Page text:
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Bay Area Caltrans District Refines its Bike Plan

This heat map shows where people have requested new or better bike improvements on the state highway system in the Bay Area. Image from District 4 Bike Plan Survey summary.

Caltrans District 4 planners are hosting a final round of community workshops on proposed bicycle improvement priorities for state-owned roads in the Bay Area. The last workshops are tonight—from 5 to 8 p.m. in Menlo Park—and tomorrow, Wednesday, November 15, in West Oakland. An online webinar will be held from 1 to 3 p.m. on November 30 for those who can't make it to the open houses. See this flyer for details.

The draft District 4 Bicycle Plan is a result of several previous rounds of public input, including an online survey conducted last spring on which respondents could map areas that need improvements. More than 20,000 “pins” were added to the map showing where people wanted to bike, where they thought the facilities were good and where they needed improvement, and where there were barriers to riding.

Unsurprisingly, according to the survey summary, “safety concerns predominated in the responses.”

This seems to be the first district bike plan that includes extensive public outreach—if that statement is wrong, please tell us in the comments below. A few other districts have bike plans, but they are based on outdated ideas and guidance. District 3's bike plan, for example, released in 2013, has a vision for “convenient and continuous” bike travel, but there's no mention of safety. District 6, in the Central Valley, released a Bicycle Guide with Complete Streets Elements in 2015, but it is largely an inventory for bicyclists of where in the area they are allowed to ride, with some notes on the conditions of the roads, including shoulder width and elevation changes. It seems more suited for recreational riders than for people who need to use bikes to get places.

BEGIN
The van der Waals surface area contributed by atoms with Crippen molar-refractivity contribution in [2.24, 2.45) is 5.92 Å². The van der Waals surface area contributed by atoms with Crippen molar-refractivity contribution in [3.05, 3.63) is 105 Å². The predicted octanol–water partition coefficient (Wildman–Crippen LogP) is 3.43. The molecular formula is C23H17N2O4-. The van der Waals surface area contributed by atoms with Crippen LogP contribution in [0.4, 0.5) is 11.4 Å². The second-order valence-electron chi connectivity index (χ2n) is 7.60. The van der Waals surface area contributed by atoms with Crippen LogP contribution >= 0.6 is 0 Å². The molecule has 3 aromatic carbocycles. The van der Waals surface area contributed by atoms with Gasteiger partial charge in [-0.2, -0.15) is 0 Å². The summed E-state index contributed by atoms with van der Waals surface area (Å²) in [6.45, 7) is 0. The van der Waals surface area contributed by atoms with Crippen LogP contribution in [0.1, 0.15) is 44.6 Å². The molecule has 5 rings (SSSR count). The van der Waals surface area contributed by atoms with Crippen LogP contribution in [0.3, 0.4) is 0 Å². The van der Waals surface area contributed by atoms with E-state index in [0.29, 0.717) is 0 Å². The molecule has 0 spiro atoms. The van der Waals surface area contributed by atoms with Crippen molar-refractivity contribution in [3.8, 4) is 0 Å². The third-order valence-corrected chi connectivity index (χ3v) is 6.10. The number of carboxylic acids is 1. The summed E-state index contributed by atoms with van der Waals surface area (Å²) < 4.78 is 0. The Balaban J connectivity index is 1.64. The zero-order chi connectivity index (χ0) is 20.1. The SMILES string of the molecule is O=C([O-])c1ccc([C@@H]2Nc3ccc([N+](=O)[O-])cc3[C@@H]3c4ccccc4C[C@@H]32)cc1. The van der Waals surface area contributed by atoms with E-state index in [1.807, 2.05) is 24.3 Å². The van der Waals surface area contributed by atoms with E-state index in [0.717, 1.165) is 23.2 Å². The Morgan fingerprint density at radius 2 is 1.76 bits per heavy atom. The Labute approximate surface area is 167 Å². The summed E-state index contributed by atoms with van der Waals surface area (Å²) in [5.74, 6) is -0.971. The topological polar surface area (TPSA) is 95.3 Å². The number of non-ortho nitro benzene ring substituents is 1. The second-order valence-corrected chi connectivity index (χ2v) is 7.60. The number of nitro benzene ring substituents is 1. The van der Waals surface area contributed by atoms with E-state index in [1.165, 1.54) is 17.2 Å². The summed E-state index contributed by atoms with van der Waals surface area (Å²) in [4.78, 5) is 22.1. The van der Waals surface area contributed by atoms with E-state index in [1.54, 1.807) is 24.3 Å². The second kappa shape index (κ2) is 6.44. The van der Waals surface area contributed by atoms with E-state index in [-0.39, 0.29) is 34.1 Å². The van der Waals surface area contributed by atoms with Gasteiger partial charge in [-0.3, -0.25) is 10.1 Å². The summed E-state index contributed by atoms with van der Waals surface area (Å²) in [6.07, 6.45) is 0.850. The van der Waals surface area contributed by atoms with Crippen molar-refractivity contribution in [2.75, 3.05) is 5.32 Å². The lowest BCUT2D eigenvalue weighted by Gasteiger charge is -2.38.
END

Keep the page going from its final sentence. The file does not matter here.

Caltrans bike plans only cover state-owned facilities, but as District 4's outreach discovered, many bike riders cross those highways and travel along them. People responding to the survey consistently named dedicated bike lanes or paths as improvements they wanted so they could feel safer and bike in areas they now avoid. Safety issues they named include fast and heavy traffic, inadequate crossings and unsafe intersections, and a lack of dedicated bike lanes.

The survey summary, available here, includes “heat maps” summarizing those responses. While the maps are beautiful, the visuals are too general to come to any conclusion from them--other than that people would like to ride safely in a lot of places ringing the bay. The open houses will have more detailed maps for people to study and comment on.

Another big finding from the survey is that a lot of bike riders want to be able to use more of the bridges that cross the bay. Some Bay Area bridges are open to bikes, including the Dumbarton, Golden Gate, and Carquinez bridges--and half the Oakland Bay Bridge. Construction has begun on a project that will bring a bike path to the Richmond Bridge, a five-plus-mile-long vital connection between the East Bay and Marin.

The District 4 Bicycle Plan is a “visionary and comprehensive planning document” that follows Caltrans' new strategic management goals in planning for more and better biking throughout California. To wit: “By 2040, people in California of all ages, abilities, and incomes can safely, conveniently, and comfortably walk and bicycle for their everyday transportation needs.”

The open houses will present a draft list of priority improvements for attendees to comment on. The final plan itself will be an online tool, with a map of priority projects, that will inform Caltrans’ complete streets implementation. According to Sergio Ruiz, the Caltrans District 4 Pedestrian and Bicycle Coordinator, the draft list and maps will be available online sometime before the November 30 webinar.

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